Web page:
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BAEP 557 (3) Technology Commercialization (Sp)
This course is designed to give students a thorough understanding of the technology commercialization process, from invention to market entry. Students will learn about the invention, development, acquisition, management, and exploitation of intellectual property in all areas of technology from the Internet to biotech by participating in interactive, problem-solving experiences using living case speakers from all stages of the commercialization process as well as relevant traditional case studies. Offered in the spring semester for business and non-business graduate students.
BAEP 556 (3) Technology Feasibility (Fa)
This course provides a real-world experience in developing the skills required to effectively design and test a business model for a startup technology company or a new venture inside a large corporation. An applied course, students experience the uncertainty, ambiguity, and chaos of creating an opportunity, developing a new product/service offering, designing a new business, and iterating a business model as they receive input from customers, potential partners, competitors, and other stakeholders. Offered in the fall semester to business and non-business graduate students, it serves as a pre-requisite to BAEP 554: Business Plan. There are no pre-requisites for this course. Video: Experience Tech Feasibility
BAEP 559 (3) Investing in New Ventures (Fa)
This course focuses on the entrepreneurial skill set that is applied to finding and selecting new venture investment opportunities. The course is taught from the investor’s point of view and focuses on building a relationship with the principals, structuring the investment, adding value as a non-executive manager, and realizing the value of that investment. This is a case-based course and incorporates the analysis of actual venture capital deals. This course is offered in the fall semester and frequently in the spring semester as well.
Electives (Choose 1)
BAEP 553 (3) Cases in New Venture Management (Fa)
Living cases and readings expose students to the challenges of developing long-range strategies for entrepreneurial ventures from the perspective of the CEO. Emphasis is on developing new industries, growth through strategic alliances, and issues involved in the long-range strategic positioning of emerging companies.
BAEP 554: The Business Plan (Sp)
This course is an applied course that focuses on taking a feasible opportunity and developing an execution strategy for the launch of a new business. BAEP 556 is a pre-requisite for this course for students in the Certificate in Technology Commercialization program.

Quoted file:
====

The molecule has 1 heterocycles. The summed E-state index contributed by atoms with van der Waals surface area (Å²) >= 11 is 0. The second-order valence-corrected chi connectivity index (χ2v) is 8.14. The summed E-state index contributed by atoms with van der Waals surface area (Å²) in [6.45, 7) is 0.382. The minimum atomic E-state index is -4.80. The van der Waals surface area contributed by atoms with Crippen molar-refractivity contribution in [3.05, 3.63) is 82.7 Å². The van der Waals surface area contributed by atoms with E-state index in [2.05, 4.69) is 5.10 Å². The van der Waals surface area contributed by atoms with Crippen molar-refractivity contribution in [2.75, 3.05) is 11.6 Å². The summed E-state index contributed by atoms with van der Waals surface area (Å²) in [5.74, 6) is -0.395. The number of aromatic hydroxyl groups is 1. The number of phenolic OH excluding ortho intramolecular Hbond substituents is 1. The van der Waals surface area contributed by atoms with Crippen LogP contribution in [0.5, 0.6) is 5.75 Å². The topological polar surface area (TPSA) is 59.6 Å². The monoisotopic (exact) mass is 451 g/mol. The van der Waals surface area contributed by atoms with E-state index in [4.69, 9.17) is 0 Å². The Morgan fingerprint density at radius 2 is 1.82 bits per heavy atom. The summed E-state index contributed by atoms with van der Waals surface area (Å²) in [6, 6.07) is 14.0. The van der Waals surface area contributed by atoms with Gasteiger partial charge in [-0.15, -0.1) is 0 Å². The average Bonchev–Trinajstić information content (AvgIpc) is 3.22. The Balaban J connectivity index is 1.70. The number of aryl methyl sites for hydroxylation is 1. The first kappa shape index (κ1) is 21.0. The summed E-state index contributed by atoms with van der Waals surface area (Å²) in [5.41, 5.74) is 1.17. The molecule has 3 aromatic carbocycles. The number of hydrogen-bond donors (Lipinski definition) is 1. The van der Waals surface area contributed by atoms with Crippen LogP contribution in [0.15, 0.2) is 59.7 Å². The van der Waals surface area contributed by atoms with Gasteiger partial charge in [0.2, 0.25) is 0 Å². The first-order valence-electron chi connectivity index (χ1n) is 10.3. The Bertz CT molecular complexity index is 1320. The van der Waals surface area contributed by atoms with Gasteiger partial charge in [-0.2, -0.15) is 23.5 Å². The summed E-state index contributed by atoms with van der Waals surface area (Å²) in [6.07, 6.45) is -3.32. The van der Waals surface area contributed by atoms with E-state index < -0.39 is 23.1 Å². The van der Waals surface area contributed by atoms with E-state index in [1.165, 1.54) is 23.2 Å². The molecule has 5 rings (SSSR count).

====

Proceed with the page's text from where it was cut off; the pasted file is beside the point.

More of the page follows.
MOR 561 (3) Strategies in High-Tech Businesses
This course considers why some firms are more successful in exploiting product or process technology than others and how general managers who are not technologists build competencies in or make resource allocation decisions for technologies they may not understand. The course prepares students to lead their firms in exploiting the competitive potential of technology regardless of the industry they enter or their functional specialization.
ISE 585 (3) Strategic Management of Technology (Sp)
This course provides management skills and tools for technology intensive enterprises. Life cycle analysis of technology from planning through exploitation, obsolescence and renewal is a significant aspect of this course.
ISE 515 (3) Development Engineering Project Management (Fa, Sp, Sm)
Applying industrial and systems engineering skills to problems drawn from industry, while working in teams of 3-4 students. Teach project management skills and provide direct experience in managing and executing a group project.
ISE 555 (3) Creativity, Innovation and Invention in Engineering (Sp)
This course uses a pragmatic approach to familiarize the students with the process of engaging creative thought that when augmented by the tools and techniques introduced in the course lead to meaningful inventions. A methodology that aids the invention process along with the related software will be taught. To prepare the students for the hands-on approach used in the course, technological essentials will be presented in a lecture format in the early stages of the course. Student teams are then guided through the process of idea formation, patent search, design, prototyping, manufacturability considerations, product design and evaluation, and inception of the commercialization stage. By the end of the course each student team is expected to have a working prototype of a new idea and the related preliminary market research. Funding is available to complete prototype development and patent application. Offered in the spring semester to engineering and non-engineering graduate students.